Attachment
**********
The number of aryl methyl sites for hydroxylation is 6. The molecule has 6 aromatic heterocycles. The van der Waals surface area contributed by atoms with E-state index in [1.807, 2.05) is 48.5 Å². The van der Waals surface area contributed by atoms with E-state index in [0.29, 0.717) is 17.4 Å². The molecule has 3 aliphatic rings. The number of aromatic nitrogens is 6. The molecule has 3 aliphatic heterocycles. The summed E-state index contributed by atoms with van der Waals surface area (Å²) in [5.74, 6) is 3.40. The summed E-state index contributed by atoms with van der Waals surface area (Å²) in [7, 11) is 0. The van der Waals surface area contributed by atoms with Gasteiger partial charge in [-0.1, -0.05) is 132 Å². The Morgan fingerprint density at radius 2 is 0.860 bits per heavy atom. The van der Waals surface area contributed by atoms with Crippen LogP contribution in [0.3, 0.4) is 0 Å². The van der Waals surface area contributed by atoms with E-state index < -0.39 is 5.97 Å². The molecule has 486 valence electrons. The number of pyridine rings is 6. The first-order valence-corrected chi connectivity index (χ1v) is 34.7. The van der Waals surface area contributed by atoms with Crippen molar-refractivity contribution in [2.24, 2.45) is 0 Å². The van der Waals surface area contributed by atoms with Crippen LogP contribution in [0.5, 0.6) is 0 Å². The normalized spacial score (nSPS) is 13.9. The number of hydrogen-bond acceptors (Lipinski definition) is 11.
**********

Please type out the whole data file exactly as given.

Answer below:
The number of aryl methyl sites for hydroxylation is 6. The molecule has 6 aromatic heterocycles. The van der Waals surface area contributed by atoms with E-state index in [1.807, 2.05) is 48.5 Å². The van der Waals surface area contributed by atoms with E-state index in [0.29, 0.717) is 17.4 Å². The molecule has 3 aliphatic rings. The number of aromatic nitrogens is 6. The molecule has 3 aliphatic heterocycles. The summed E-state index contributed by atoms with van der Waals surface area (Å²) in [5.74, 6) is 3.40. The summed E-state index contributed by atoms with van der Waals surface area (Å²) in [7, 11) is 0. The van der Waals surface area contributed by atoms with Gasteiger partial charge in [-0.1, -0.05) is 132 Å². The Morgan fingerprint density at radius 2 is 0.860 bits per heavy atom. The van der Waals surface area contributed by atoms with Crippen LogP contribution in [0.3, 0.4) is 0 Å². The van der Waals surface area contributed by atoms with E-state index < -0.39 is 5.97 Å². The molecule has 486 valence electrons. The number of pyridine rings is 6. The first-order valence-corrected chi connectivity index (χ1v) is 34.7. The van der Waals surface area contributed by atoms with Crippen molar-refractivity contribution in [2.24, 2.45) is 0 Å². The van der Waals surface area contributed by atoms with Crippen LogP contribution in [0.5, 0.6) is 0 Å². The normalized spacial score (nSPS) is 13.9. The number of hydrogen-bond acceptors (Lipinski definition) is 11.